The Carnegie Library of Pittsburgh library board is threatening to close four branches, merge two and move one out of its beautiful historic building by February 1 unless the $1.2 million dollr budget gap is met and a permanent fudning plan found. But the library belongs to all of us! Please write to your officials NOW to prevent the branches from closing and to speed up the creation of a fair and viable funding plan. City councilmember Doug Shields says there is more money to be freed up if people contact their officials. (Shields also opposes taxing the students to get the libraries funded.) Scroll below for a letter to cut and paste (or add to) if you don't have time to write your own.

If you live in Pittsburgh, write to Mayor Luke:
your city councilmember, [Find here]:

If you live in Allegheny County, write to Dan Onorato, County Executive:

If you live in PA, write to your state rep [find here using zip code in upper right corner]:

AND to Ed Rendell, our governor:


I'm writing to register protest against cutting branches of the Carnegie Library of Pittsburgh. I believe that libraries are good for cities, good for citizens, good for students, and good for neighborhoods. The loss of any of these branches is a loss that Pittsburgh and its neighborhoods cannot afford. Pittsburgh already supports its branches so well as patrons; surely we can find a plan, together, to fairly and permanently fund the public library system.

Tuesday, November 10, 2009

Transhumanists discuss the cyberpunk apocalypse

Our visiting writer, Magpie Killjoy, was kind enough to forward this link. It is a H+ (transhumanist) discussion group that run by a friend of his in Seattle. Their most recent discussion topic was the cyberpunk apocalypse. Check out the link, mull it over--because we're living it.

Wednesday, November 4, 2009

Save the librarys

Wednesday, November 4, 2009

Next Weds., be there or be square

Library Rally
Weds., Nov. 11 (it's Veterans' Day)
at 1 P.M.
in front of the Main library on Forbes Ave. in Oakland

We're hoping for a big crowd of supporters from across the city. Since it's Veterans' Day the kids won't have school, please bring them, your friends, your neighbors, your signs, your voices.

Tuesday, November 3, 2009

And interview by Todd Faltin

The following is an interview that was re-enacted by Todd Faltin at the November 2nd library benefit:

Interview with Andrew Carnegie and Luke Ravenstahl

Some might say that Luke Ravenstahl’s ascent to Pittsburgh’s Highest Hill began when Andrew Carnegie curb stomped that motherfucking Unionizer outside the Steel Works in Homestead in 1892. Ravenstahl then stood on shoulders of Carnegie’s ghost and could see just beyond the stack of frozen souls at the top of this industrial freezer, just beyond Bob O’Connor’s fresh, lifeless corpse. I had a moment to talk with the two influential characters and get their perspectives on everything that’s happened in the city over the past 150 years—from the steel collapse to the G20 to the 2009 announcement to close several of Carnegie’s libraries. Here is what the interview would have looked like if held in a bar like Belvedere’s, with the much shorter Andrew Carnegie on my right and the towering beast known as Luke Ravenstahl on my left.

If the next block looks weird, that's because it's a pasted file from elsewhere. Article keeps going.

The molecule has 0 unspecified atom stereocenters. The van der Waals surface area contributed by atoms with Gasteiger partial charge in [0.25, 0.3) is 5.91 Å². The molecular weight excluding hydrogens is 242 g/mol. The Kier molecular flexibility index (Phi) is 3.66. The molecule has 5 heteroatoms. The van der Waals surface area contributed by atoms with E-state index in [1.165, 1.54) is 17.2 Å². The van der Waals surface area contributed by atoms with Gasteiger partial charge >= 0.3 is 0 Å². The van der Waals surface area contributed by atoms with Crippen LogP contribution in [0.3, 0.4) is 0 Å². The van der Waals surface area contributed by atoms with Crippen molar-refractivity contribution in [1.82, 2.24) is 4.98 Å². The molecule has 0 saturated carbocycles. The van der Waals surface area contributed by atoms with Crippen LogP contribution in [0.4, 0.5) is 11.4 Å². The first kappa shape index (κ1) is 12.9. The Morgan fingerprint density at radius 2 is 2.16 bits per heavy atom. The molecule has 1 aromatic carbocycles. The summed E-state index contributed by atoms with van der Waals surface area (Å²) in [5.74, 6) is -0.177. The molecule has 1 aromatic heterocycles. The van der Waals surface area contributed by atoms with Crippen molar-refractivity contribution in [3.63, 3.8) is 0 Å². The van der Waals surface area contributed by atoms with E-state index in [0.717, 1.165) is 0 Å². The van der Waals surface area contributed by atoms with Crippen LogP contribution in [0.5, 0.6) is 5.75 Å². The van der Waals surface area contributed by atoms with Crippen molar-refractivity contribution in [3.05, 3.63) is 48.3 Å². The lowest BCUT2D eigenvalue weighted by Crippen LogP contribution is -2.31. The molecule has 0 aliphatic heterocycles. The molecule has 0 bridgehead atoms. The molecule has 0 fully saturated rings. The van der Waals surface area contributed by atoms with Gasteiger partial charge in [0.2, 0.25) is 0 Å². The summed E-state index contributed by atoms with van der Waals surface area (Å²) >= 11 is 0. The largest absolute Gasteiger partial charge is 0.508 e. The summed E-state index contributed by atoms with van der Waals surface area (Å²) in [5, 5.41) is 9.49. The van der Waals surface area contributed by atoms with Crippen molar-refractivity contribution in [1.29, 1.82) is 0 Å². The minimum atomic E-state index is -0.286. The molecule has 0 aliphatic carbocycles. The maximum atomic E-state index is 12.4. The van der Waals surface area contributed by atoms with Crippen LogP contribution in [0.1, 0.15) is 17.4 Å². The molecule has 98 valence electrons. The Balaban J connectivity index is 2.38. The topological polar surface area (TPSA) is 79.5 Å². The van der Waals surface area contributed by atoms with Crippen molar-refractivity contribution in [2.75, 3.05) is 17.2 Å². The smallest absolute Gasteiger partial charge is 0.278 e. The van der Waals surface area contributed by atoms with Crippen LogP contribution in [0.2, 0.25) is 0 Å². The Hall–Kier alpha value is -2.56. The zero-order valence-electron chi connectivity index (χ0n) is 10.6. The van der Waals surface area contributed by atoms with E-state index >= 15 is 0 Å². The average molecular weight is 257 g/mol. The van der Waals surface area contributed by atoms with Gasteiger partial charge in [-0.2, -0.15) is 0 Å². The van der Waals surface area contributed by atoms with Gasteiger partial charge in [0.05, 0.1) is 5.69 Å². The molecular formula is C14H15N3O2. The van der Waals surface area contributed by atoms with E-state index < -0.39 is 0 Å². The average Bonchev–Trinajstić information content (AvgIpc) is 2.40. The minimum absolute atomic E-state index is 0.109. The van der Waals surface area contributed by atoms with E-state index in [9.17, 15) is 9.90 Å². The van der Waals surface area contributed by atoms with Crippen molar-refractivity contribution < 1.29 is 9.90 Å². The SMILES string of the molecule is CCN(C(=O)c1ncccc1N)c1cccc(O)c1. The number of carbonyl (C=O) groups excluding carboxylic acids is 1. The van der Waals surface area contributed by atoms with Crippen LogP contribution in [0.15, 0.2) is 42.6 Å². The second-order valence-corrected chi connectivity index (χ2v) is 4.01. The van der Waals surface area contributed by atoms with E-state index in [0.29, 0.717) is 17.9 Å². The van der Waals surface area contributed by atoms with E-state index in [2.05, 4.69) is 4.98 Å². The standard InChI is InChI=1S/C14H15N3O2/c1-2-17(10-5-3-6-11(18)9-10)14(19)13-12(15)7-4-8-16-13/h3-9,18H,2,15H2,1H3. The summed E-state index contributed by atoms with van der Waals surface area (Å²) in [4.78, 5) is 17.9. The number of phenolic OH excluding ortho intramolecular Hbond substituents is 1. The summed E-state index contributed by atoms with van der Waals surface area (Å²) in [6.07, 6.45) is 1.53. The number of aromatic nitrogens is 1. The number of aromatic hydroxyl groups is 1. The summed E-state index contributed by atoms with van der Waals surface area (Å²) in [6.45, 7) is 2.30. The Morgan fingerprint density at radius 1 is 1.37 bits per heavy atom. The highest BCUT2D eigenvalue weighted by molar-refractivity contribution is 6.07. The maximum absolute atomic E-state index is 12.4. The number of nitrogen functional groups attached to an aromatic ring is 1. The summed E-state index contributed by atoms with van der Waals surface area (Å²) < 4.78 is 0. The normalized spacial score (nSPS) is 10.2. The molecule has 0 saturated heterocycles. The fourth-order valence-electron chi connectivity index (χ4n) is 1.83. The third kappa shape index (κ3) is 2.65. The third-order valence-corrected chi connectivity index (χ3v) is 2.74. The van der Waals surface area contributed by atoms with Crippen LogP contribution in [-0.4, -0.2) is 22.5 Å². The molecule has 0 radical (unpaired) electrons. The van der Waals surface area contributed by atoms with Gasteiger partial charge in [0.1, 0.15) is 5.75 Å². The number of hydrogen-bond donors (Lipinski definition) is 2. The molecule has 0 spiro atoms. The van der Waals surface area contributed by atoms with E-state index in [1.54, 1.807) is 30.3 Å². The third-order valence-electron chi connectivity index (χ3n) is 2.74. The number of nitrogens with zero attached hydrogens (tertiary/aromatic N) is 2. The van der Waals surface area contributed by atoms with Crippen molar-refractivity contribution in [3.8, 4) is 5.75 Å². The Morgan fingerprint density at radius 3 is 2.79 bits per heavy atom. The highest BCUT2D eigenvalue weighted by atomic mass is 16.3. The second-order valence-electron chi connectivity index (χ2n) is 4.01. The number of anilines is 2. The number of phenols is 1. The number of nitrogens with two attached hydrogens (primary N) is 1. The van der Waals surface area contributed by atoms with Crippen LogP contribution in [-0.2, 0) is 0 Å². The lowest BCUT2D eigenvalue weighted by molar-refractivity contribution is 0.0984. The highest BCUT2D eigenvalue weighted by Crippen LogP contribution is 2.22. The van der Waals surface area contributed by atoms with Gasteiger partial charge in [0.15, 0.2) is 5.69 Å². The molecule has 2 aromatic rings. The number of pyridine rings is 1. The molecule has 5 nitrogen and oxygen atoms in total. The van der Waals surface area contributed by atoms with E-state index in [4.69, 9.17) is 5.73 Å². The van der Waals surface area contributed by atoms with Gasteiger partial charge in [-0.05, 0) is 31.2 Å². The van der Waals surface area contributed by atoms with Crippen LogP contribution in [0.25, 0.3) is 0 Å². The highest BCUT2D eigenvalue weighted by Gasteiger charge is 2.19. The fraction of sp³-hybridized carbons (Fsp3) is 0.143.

Todd: So, Andrew, let’s cut right to the fucking Christmas goose here: Several of your libraries are being closed because you weren’t immortal enough and couldn’t continue exploiting steel workers to channel the money they made back into philanthropic causes that their hard working bodies and underdeveloped brains could never use. Now, some historians say that, had you not died, the steel industry in America, particularly Pittsburgh, could have sustained itself for much longer—maybe even to the modern era. How much of an impact did your death have on your future, and our present, Pittsburgh, one of today’s greenest cities?

Andrew: I died?

Luke: I feel like bringing up Andrew’s death is kind of a low blow here, todd. You should probably get on him for being sub-five feet in height; you know, something over which he has control.

Todd: Right. So, Andrew, why did you choose to be four-feet, eleven-inches tall? I mean, even after death, that’s not a desirable height. You surely could have had a better time negotiating with much taller, less literate men with another foot spread out across the vertical length of your bones.

Luke: Your skin, too.

Todd: Yeah, skin. Forgot about that one.

Andrew: I died?

Luke: Yeah, you died; and we’re downsizing your library system, too.

Todd: Luke, that’s enough—the man’s in shock about realizing that modern humans are more captivated by height and sexual prowess than earning power and the ability to secretly walk through clothing racks at department stores as if they were turnstiles.

Luke: I’m cleaning up after Andrew Carnegie: His excessive libraries, leftover steel mills and creation-debunking museums are still causing community disruption 90 years after his overdue death.

Andrew: I’m dead?

Todd: Turn that question into a statement, and we’ll take this interview places it should never have gone.

Todd: Ahem. I am dead. And I have just been resurrected …

Luke: Don’t you mean reanimated?

Andrew: I stand corrected--the venerable HP Lovecraft, and his finest creation, Herbert West-Re-Animator, should be referenced and cited at every opportune occasion.

Todd: Andrew, I’m not sure if you’re aware of this, but Lovecraft’s Herbert West ReAnimator wasn’t published until 1923, which at this point you had been dead for four years; and his work remained obscure to even the utmost horror/sci-fi fanatic until only recently.

Andrew: Certainly my post-life endeavors could not have been limited by my lack of pulse, cognition and response.

Todd: Wait a minute -- Are you saying that Reanimator is nonfiction, and you were the real life case upon which the story was based?